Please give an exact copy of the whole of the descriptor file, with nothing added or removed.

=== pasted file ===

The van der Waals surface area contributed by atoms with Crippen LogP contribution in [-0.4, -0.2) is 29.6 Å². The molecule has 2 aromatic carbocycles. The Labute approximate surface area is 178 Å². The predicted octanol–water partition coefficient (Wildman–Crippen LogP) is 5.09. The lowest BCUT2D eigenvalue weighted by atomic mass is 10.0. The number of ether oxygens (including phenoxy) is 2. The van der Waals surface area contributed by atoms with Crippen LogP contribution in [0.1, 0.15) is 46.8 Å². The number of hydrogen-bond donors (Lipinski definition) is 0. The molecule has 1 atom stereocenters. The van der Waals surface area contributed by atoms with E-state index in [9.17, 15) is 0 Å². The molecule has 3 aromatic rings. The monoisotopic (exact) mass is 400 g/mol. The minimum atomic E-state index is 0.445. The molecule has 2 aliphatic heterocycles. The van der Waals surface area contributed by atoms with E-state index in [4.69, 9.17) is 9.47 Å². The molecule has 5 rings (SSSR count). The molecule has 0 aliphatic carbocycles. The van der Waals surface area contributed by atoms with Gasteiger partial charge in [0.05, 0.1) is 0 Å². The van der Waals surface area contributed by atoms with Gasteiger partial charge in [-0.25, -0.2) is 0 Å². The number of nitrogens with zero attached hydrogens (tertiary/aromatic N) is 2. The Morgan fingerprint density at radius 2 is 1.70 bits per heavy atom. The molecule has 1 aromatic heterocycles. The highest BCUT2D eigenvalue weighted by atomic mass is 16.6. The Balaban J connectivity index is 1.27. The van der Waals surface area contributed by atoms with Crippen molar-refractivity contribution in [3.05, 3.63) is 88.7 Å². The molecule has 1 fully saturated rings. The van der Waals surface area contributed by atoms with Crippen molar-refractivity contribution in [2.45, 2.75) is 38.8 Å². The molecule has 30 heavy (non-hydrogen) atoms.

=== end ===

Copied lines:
The van der Waals surface area contributed by atoms with Crippen LogP contribution in [-0.4, -0.2) is 29.6 Å². The molecule has 2 aromatic carbocycles. The Labute approximate surface area is 178 Å². The predicted octanol–water partition coefficient (Wildman–Crippen LogP) is 5.09. The lowest BCUT2D eigenvalue weighted by atomic mass is 10.0. The number of ether oxygens (including phenoxy) is 2. The van der Waals surface area contributed by atoms with Crippen LogP contribution in [0.1, 0.15) is 46.8 Å². The number of hydrogen-bond donors (Lipinski definition) is 0. The molecule has 1 atom stereocenters. The van der Waals surface area contributed by atoms with E-state index in [9.17, 15) is 0 Å². The molecule has 3 aromatic rings. The monoisotopic (exact) mass is 400 g/mol. The minimum atomic E-state index is 0.445. The molecule has 2 aliphatic heterocycles. The van der Waals surface area contributed by atoms with E-state index in [4.69, 9.17) is 9.47 Å². The molecule has 5 rings (SSSR count). The molecule has 0 aliphatic carbocycles. The van der Waals surface area contributed by atoms with Gasteiger partial charge in [0.05, 0.1) is 0 Å². The van der Waals surface area contributed by atoms with Gasteiger partial charge in [-0.25, -0.2) is 0 Å². The number of nitrogens with zero attached hydrogens (tertiary/aromatic N) is 2. The Morgan fingerprint density at radius 2 is 1.70 bits per heavy atom. The molecule has 1 aromatic heterocycles. The highest BCUT2D eigenvalue weighted by atomic mass is 16.6. The Balaban J connectivity index is 1.27. The van der Waals surface area contributed by atoms with Crippen molar-refractivity contribution in [3.05, 3.63) is 88.7 Å². The molecule has 1 fully saturated rings. The van der Waals surface area contributed by atoms with Crippen molar-refractivity contribution in [2.45, 2.75) is 38.8 Å². The molecule has 30 heavy (non-hydrogen) atoms.